For Devo, early returns all positive

SIDELIGHT

May 12, 1994|By Gary Lambrecht | Gary Lambrecht,Sun Staff Writer

Three days had passed since Mike Devereaux had been struck in the face by a pitch, and all of the signs were good.

For starters, the swelling in Devereaux's left cheek had gone down remarkably. What's more, Sunday's incident, in which Devereaux mistook Cleveland pitcher Chad Ogea's fastball for a slider and left the game bleeding profusely from the mouth, sent no chills through his hot bat.

Devereaux came into last night's game against Toronto with a six-game hitting streak, during which he had hit three home runs, driven in nine and raised his average 64 points to .224.

One of the more impressive nights of his mini-streak was Monday, when Devereaux surprised teammates by returning to the lineup against Toronto, wearing a protective mask over his swollen cheek. All he did was score the go-ahead run, then run down a long drive by Joe Carter in the eighth inning with the tying run on first to help the Orioles preserve a 4-1 victory.

"You want to get it out of your mind as soon as possible. That's why I got back in there," he said.

"If you get hit in the face and sit out for a week, I guarantee you'll have too much time to think about it, wondering if you're going to flinch [at the plate]. You've got to get back on your feet, get back in there and get it out of your mind."

In Devereaux's case, a matter of a few inches allowed him such a choice. Had Ogea's pitch struck him a few inches higher, the damage could have been career-threatening.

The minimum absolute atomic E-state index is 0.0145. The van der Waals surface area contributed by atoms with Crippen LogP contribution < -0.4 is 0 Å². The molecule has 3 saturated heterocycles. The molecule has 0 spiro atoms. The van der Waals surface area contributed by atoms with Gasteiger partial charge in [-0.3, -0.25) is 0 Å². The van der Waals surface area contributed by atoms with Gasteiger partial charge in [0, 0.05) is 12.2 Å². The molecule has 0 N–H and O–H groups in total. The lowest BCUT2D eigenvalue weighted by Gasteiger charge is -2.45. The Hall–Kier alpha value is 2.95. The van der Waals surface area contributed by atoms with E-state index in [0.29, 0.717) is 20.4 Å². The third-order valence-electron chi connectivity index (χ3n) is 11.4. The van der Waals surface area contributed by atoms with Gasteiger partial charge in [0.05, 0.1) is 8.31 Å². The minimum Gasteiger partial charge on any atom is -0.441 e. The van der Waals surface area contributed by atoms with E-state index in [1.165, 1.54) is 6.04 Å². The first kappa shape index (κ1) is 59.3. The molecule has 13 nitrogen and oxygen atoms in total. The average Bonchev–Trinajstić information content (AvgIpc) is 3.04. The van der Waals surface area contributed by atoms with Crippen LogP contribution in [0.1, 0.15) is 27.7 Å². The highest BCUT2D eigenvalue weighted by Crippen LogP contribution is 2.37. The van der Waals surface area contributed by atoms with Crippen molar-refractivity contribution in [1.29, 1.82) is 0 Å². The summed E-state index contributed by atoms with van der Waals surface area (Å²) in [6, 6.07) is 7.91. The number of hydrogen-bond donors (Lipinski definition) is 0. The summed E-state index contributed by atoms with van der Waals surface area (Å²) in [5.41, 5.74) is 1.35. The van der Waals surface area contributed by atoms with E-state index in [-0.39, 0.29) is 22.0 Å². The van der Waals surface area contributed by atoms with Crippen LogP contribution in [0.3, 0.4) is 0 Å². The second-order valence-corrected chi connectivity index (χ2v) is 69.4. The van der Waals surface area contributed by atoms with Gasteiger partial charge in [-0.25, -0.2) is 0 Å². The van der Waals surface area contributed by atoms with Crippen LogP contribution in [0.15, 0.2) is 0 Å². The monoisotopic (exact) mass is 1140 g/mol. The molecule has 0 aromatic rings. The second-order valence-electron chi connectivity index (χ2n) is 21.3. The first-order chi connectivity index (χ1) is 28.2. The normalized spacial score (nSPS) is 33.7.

"I was looking for a slider away. A slider breaks late. A fastball runs in," said Devereaux, who had never been hit by a pitch above the shoulders at any level of baseball. "I always chew gum and I had my jaw closed tight [when the pitch hit him].

"A lot of things went through my mind when I was on the ground. The first thing I did was check my teeth. Then, I closed my mouth to see if it closed correctly, which it did. Once I got into the training room, I could tell that nothing was broken."

Said Orioles manager Johnny Oates: "A baseball can do a lot of damage, especially when it hits you around the head. I was worried about his personal safety more than anything else. You just hope that it's not serious, that there's no permanent damage."

Once he knew he had escaped serious injury, Devereaux's main concern was interrupting his most impressive hitting streak of the season. After an injury-marred spring training, he opened the season with a home run in his first at-bat, then gradually slipped into a slump.

After the game of May 1, when his average dipped to .160, Devereaux's bat suddenly caught fire. He hit two home runs nine days ago in Oakland to lead the Orioles to one victory, then won the following day's game against the A's with a sacrifice fly in the 10th inning.

He then feasted on Cleveland pitching last weekend, culminating in his Mother's Day performance, in which he drove in four runs with a home run and a triple in his first two at-bats, before Ogea's pitch ended his afternoon prematurely.

"One of the things that crossed my mind while I was down there was 'Wow, I'm seeing the ball well and now I get hit.' "

Devereaux is back in his customary No. 2 spot in the order. The average is rising slowly, and Devereaux continues to make major noise when he connects. Ten of his 22 hits had gone for extra bases before last night's game. He was second on the team with seven home runs, and eight of his 19 RBIs had either tied a game or put the Orioles ahead.

"It's only a matter of time," Oates said. "Devo isn't a .211 hitter."

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